The New Gentiles, Part 1: Jacob’s Birthright

This is the first part of a four part series. See also: Part 2, Part 3, and Part 4.

Jacob’s Birthright

Joseph took [his sons] from Israel’s knees and bowed respectfully, his face to the ground. Then Joseph took the two boys, Ephraim with his right hand setting him to Israel’s left, and Manasseh with his left hand setting him to Israel’s right, and stood them before him. But Israel crossed his arms and put his right hand on the head of Ephraim who was the younger and his left hand on the head of Manasseh, the firstborn. Then he blessed them: “The God before whom walked my fathers Abraham and Isaac, The God who has been my shepherd all my lifelong to this very day, The Angel who delivered me from every evil, Bless the boys. May my name be echoed in their lives, and the names of Abraham and Isaac, my fathers, And may they grow covering the Earth with their children.” When Joseph saw that his father had placed his right hand on Ephraim’s head, he thought he had made a mistake, so he took hold of his father’s hand to move it from Ephraim’s head to Manasseh’s, saying, “That’s the wrong head, Father; the other one is the firstborn; place your right hand on his head.” But his father wouldn’t do it. He said, “I know, my son; but I know what I’m doing. He also will develop into a people, and he also will be great. But his younger brother will be even greater and his descendants will enrich nations.” Then he blessed them both: Israel will use your names to give blessings: May God make you like Ephraim and Manasseh. In that he made it explicit: he put Ephraim ahead of Manasseh.

Genesis 48:12-20

For many years I have read this scripture and always thought Joseph’s behavior here a bit odd. He is going to see his sick father with his own children and then he suddenly bows to the ground and presents his children to Jacob in a formal way after they had been sitting casually on his knees.

Remember for a moment the stories of Jacob and Esau. Esau, as firstborn, had a privileged spot in his father’s house. The firstborn son was nearly always given what was called the birthright. This was the head of household status. The largest portion of the inheritance of his father was given to him and it was his responsibility to take care of his brothers and sisters and nurture them into adulthood. As such, this was the most honored position in a house and the oldest brother was the most deeply respected.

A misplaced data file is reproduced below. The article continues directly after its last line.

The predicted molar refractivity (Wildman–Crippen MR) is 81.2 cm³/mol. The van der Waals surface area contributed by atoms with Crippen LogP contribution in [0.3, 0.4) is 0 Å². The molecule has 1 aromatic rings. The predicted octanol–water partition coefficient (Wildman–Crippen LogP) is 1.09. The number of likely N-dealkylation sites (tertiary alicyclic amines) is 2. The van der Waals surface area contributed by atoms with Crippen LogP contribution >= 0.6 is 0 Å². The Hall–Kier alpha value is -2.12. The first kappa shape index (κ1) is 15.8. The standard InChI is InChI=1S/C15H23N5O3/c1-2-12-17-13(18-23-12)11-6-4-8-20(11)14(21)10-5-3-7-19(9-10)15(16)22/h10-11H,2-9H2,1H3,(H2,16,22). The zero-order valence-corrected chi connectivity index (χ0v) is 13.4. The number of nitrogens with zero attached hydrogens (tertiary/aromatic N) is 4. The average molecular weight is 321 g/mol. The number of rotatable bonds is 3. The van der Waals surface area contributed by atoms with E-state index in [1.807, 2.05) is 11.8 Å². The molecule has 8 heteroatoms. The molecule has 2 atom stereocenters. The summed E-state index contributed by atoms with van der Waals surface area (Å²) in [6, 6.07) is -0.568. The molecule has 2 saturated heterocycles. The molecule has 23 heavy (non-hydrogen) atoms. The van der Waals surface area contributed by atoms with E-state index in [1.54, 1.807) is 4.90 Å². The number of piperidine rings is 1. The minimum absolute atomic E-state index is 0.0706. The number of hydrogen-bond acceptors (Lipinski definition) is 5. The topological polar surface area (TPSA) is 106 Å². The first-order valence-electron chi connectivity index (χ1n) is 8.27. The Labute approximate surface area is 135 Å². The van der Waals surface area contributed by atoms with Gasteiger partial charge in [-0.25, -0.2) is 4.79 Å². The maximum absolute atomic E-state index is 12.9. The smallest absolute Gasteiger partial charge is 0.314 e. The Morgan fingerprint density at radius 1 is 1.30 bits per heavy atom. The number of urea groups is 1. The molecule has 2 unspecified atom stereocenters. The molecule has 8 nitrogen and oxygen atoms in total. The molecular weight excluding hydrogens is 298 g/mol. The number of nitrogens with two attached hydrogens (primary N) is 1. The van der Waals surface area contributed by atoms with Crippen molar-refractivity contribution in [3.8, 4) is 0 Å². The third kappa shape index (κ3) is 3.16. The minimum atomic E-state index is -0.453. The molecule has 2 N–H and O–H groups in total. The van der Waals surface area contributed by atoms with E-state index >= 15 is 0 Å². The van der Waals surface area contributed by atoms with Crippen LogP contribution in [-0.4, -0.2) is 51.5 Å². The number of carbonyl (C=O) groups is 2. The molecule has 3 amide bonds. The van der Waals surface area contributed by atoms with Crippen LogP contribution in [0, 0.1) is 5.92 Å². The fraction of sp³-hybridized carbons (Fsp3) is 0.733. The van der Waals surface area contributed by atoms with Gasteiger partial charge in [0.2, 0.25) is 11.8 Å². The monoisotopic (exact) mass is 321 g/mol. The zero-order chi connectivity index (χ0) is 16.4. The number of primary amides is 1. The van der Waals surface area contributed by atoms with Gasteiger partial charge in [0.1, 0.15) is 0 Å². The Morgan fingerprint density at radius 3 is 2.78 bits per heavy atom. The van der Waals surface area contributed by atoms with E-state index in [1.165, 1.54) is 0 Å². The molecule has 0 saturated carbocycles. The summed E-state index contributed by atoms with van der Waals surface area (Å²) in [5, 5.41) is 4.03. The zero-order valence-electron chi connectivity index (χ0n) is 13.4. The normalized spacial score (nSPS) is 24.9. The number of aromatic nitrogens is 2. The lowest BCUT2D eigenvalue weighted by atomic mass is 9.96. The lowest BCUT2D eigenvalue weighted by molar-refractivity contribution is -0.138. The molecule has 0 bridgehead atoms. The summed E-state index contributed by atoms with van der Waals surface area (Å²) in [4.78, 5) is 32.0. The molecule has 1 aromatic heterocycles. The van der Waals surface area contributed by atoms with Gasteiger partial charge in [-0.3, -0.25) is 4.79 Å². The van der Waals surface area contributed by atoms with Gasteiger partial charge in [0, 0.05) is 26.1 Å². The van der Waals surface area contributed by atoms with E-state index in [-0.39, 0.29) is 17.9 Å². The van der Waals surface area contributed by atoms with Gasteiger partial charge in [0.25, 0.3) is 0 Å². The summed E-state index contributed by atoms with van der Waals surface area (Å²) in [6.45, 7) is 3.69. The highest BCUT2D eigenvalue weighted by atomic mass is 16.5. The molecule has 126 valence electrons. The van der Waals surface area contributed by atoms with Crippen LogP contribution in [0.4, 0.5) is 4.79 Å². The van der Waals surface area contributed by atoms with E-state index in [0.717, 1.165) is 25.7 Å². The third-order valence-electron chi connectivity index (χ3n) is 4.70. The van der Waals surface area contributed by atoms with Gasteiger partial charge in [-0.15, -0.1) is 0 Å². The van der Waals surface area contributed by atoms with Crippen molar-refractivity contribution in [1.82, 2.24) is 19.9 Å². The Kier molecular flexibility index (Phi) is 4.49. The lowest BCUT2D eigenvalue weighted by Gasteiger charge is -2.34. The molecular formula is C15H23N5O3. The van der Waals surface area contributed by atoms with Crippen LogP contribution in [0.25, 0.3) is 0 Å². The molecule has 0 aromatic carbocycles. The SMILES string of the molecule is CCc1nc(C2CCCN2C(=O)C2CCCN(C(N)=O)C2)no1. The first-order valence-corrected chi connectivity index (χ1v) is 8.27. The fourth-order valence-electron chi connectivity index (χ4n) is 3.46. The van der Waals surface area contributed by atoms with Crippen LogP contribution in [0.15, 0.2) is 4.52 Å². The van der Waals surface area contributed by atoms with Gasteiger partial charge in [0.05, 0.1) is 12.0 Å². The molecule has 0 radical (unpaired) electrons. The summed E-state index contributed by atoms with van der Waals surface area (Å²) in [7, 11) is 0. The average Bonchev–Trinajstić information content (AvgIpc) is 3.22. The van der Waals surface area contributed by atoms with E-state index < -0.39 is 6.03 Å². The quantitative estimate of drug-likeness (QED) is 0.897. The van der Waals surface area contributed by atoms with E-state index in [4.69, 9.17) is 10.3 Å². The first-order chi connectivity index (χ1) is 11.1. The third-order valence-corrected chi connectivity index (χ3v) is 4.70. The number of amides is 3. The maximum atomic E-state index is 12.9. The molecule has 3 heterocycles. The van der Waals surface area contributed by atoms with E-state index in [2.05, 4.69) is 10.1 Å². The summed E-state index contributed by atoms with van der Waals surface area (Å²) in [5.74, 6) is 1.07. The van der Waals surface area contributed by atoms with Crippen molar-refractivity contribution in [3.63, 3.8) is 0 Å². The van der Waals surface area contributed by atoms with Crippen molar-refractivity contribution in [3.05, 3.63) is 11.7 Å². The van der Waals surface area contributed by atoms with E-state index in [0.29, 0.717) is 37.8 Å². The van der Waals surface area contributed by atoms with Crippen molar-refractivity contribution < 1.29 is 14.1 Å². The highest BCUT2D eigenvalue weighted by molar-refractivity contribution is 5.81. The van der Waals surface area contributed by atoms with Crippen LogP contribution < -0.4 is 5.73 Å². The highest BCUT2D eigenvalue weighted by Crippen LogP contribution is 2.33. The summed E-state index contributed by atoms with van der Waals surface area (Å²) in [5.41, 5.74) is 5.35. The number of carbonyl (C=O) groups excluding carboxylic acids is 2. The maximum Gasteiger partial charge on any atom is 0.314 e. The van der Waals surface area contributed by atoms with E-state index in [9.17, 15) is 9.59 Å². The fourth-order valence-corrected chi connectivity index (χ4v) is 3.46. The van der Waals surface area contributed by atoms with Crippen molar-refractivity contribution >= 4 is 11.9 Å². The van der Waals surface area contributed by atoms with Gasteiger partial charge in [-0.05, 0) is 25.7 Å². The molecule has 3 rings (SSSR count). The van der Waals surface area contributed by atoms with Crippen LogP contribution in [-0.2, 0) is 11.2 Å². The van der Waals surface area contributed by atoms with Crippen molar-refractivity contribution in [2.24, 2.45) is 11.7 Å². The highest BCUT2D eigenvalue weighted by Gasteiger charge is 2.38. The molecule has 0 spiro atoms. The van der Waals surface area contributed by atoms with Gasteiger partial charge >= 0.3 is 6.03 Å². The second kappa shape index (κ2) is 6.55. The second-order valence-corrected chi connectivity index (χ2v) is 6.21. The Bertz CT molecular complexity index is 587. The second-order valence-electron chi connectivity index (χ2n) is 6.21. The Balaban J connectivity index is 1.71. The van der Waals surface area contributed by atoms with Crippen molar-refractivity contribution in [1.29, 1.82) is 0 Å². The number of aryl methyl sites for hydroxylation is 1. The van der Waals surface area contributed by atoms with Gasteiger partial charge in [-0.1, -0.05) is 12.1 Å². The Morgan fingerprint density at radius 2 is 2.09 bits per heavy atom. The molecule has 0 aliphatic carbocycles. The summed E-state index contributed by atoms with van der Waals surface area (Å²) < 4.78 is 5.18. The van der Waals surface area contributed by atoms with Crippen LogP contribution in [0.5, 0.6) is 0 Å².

Jacob’s name means “heel.” This is because he and Esau were twins. Rebekkah noticed that while she was carrying them there was a lot of turmoil in her womb.

Isaac prayed hard to God for his wife because she was barren. God answered his prayer and Rebekah became pregnant. But the children tumbled and kicked inside her so much that she said, “If this is the way it’s going to be, why go on living?” She went to God to find out what was going on. 23 God told her, Two nations are in your womb, two peoples butting heads while still in your body. One people will overpower the other, and the older will serve the younger.

Genesis 25:21-23

When they were born, Esau came out first and Jacob followed immediately holding on to his brother’s heel. That’s how he got his name.

His whole life, he hungered for the position of Esau, although not always honestly. Nevertheless, because of the prophesy we just read, we know that this desire came from the Lord.

As you may know, Esau came in starving from hunting one day and Jacob had made some stew. Esau asked for some. Jacob said he’d give him some in exchange for his birthright. Esau agreed saying, “what good will it do me if I starve to death.”

And Jacob makes good. Instead of just handing him some stew, he actually sits Esau down and waits on him, bringing him bread and wine as well.

Later in his life, he and his mother, Rebekkah, cook up a deception. They go before Issac, who is now blind, and tell him that it’s Esau and Issac gives Jacob the blessing to go along with the birthright.

I’ve heard many a preacher stand in the pulpit and condemn Jacob for being a deceiver. Interestingly enough, though, the scriptures never do. The scriptures all condemn Esau for thinking so little of his birthright in the first place.

Watch out for the Esau syndrome: trading away God’s lifelong gift in order to satisfy a short-term appetite.

Hebrews 12:16

And so Jacob, under less than honorable circumstances, obtained the blessing and the birthright that the Lord had wanted him to have. He took the place of the firstborn in his father’s house.

The Tradition of the Birthright

I am an American and land has never been an issue in our country’s history, because there’s always been plenty of it. In the East, though, they came to realize that 100 acres was a nice piece of land, but if you had 10 sons, and gave them each an equal share, they each got 10 acres. Not so good. One more generation and you’re down to 1 acre a piece.

So how do you fix this problem?

They came up with the concept of the birthright. In their tradition, the firstborn would be set up to rule the house in place of his father. Each of the other sons could not be dis-inherited, but all of them had their inheritance as part of the oldest brother. All the sons had rights, but the house would be ruled by the firstborn.